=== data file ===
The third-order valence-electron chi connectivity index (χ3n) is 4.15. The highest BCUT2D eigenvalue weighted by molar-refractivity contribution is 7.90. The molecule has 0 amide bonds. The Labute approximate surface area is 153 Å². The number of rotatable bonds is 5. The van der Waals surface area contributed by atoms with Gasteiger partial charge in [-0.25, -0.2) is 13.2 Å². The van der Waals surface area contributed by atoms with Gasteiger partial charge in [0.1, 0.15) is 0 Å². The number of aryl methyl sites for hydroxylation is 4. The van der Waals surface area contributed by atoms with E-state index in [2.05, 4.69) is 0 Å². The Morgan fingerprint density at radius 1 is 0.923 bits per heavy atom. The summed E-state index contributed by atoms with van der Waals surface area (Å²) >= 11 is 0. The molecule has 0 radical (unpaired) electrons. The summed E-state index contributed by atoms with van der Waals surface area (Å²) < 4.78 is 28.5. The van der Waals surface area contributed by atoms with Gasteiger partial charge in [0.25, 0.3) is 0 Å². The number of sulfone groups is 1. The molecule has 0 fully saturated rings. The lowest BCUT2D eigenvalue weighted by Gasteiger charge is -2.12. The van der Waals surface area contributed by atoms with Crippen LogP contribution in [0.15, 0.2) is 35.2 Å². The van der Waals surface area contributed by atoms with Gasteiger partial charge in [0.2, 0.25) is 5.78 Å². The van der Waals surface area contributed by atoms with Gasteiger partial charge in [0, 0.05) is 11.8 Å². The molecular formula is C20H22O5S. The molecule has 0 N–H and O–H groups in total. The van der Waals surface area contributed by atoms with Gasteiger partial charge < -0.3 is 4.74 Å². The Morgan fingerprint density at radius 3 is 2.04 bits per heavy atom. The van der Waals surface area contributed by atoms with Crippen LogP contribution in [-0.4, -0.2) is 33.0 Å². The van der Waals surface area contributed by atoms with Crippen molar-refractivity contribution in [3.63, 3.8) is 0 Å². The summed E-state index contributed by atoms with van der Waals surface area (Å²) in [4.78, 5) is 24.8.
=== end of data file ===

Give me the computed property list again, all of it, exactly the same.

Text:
The third-order valence-electron chi connectivity index (χ3n) is 4.15. The highest BCUT2D eigenvalue weighted by molar-refractivity contribution is 7.90. The molecule has 0 amide bonds. The Labute approximate surface area is 153 Å². The number of rotatable bonds is 5. The van der Waals surface area contributed by atoms with Gasteiger partial charge in [-0.25, -0.2) is 13.2 Å². The van der Waals surface area contributed by atoms with Gasteiger partial charge in [0.1, 0.15) is 0 Å². The number of aryl methyl sites for hydroxylation is 4. The van der Waals surface area contributed by atoms with E-state index in [2.05, 4.69) is 0 Å². The Morgan fingerprint density at radius 1 is 0.923 bits per heavy atom. The summed E-state index contributed by atoms with van der Waals surface area (Å²) >= 11 is 0. The molecule has 0 radical (unpaired) electrons. The summed E-state index contributed by atoms with van der Waals surface area (Å²) < 4.78 is 28.5. The van der Waals surface area contributed by atoms with Gasteiger partial charge in [0.25, 0.3) is 0 Å². The number of sulfone groups is 1. The molecule has 0 fully saturated rings. The lowest BCUT2D eigenvalue weighted by Gasteiger charge is -2.12. The van der Waals surface area contributed by atoms with Crippen LogP contribution in [0.15, 0.2) is 35.2 Å². The van der Waals surface area contributed by atoms with Gasteiger partial charge in [0.2, 0.25) is 5.78 Å². The van der Waals surface area contributed by atoms with Gasteiger partial charge in [0, 0.05) is 11.8 Å². The molecular formula is C20H22O5S. The molecule has 0 N–H and O–H groups in total. The van der Waals surface area contributed by atoms with Gasteiger partial charge < -0.3 is 4.74 Å². The Morgan fingerprint density at radius 3 is 2.04 bits per heavy atom. The van der Waals surface area contributed by atoms with Crippen LogP contribution in [-0.4, -0.2) is 33.0 Å². The van der Waals surface area contributed by atoms with Crippen molar-refractivity contribution in [3.63, 3.8) is 0 Å². The summed E-state index contributed by atoms with van der Waals surface area (Å²) in [4.78, 5) is 24.8.